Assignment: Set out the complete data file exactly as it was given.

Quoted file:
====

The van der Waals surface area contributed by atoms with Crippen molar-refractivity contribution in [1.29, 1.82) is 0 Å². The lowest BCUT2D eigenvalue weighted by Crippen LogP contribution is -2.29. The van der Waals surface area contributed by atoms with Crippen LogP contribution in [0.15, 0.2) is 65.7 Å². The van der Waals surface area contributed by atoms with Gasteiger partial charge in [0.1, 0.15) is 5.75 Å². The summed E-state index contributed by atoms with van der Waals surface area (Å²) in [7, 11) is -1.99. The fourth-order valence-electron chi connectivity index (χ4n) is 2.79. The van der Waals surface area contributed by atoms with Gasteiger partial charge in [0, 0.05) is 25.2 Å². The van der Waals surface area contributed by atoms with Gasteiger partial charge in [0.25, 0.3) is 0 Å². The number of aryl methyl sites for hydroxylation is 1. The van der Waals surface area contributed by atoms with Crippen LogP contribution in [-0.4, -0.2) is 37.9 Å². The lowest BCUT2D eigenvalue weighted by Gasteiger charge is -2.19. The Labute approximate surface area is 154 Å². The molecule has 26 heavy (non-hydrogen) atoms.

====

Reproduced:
The van der Waals surface area contributed by atoms with Crippen molar-refractivity contribution in [1.29, 1.82) is 0 Å². The lowest BCUT2D eigenvalue weighted by Crippen LogP contribution is -2.29. The van der Waals surface area contributed by atoms with Crippen LogP contribution in [0.15, 0.2) is 65.7 Å². The van der Waals surface area contributed by atoms with Gasteiger partial charge in [0.1, 0.15) is 5.75 Å². The summed E-state index contributed by atoms with van der Waals surface area (Å²) in [7, 11) is -1.99. The fourth-order valence-electron chi connectivity index (χ4n) is 2.79. The van der Waals surface area contributed by atoms with Gasteiger partial charge in [0, 0.05) is 25.2 Å². The van der Waals surface area contributed by atoms with Gasteiger partial charge in [0.25, 0.3) is 0 Å². The number of aryl methyl sites for hydroxylation is 1. The van der Waals surface area contributed by atoms with Crippen LogP contribution in [-0.4, -0.2) is 37.9 Å². The lowest BCUT2D eigenvalue weighted by Gasteiger charge is -2.19. The Labute approximate surface area is 154 Å². The molecule has 26 heavy (non-hydrogen) atoms.